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  • Cited by 2
  • Print publication year: 2006
  • Online publication date: March 2007

3 - The principle of phenomenology


Heidegger was remarkable not just for his philosophical originality, but also for the breadth and depth of his response to the tradition. He learned an enormous amount from, and engaged in provocative ways with, figures spanning the entire history of ancient, medieval, and modern philosophy from the Presocratics to Nietzsche. And yet, perhaps inevitably, to other important thinkers he remained either indifferent or hostile - for example, Spinoza, Rousseau, Fichte, Schopenhauer, Marx, Freud, Frege, Wittgenstein, Carnap, not to mention practically the entire Anglo-American tradition from Hobbes to Dewey.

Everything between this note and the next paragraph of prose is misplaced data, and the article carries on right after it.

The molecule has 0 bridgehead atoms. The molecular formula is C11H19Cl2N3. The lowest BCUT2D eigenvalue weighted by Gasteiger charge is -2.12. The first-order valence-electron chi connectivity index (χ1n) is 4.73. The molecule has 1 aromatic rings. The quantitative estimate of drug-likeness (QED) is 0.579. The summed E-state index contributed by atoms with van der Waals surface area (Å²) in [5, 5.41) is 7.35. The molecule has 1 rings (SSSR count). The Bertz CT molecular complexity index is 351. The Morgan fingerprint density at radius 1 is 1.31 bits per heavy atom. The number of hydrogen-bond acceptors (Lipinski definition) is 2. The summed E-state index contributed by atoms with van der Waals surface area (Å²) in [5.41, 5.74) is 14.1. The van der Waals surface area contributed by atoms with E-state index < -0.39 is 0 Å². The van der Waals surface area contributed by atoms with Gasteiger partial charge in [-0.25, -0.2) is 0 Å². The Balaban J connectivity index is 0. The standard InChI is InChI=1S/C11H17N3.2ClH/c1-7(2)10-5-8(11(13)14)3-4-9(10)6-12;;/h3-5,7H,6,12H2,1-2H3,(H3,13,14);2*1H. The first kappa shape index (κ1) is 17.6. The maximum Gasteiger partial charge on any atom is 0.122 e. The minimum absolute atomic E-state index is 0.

In which of the two groups would the founder of phenomenology, Edmund Husserl, have found himself, had he not accepted the appointment as chair at the University of Freiburg in 1916 and become a kind of professional mentor to his younger colleague? Heidegger assumed the Freiburg chair himself upon Husserl's retirement in 1928; indeed, the association of their names had already become a fact of history even before the publication of Being and Time in Husserl's Jahrbuch, complete with its dedication to him “in admiration and friendship.”

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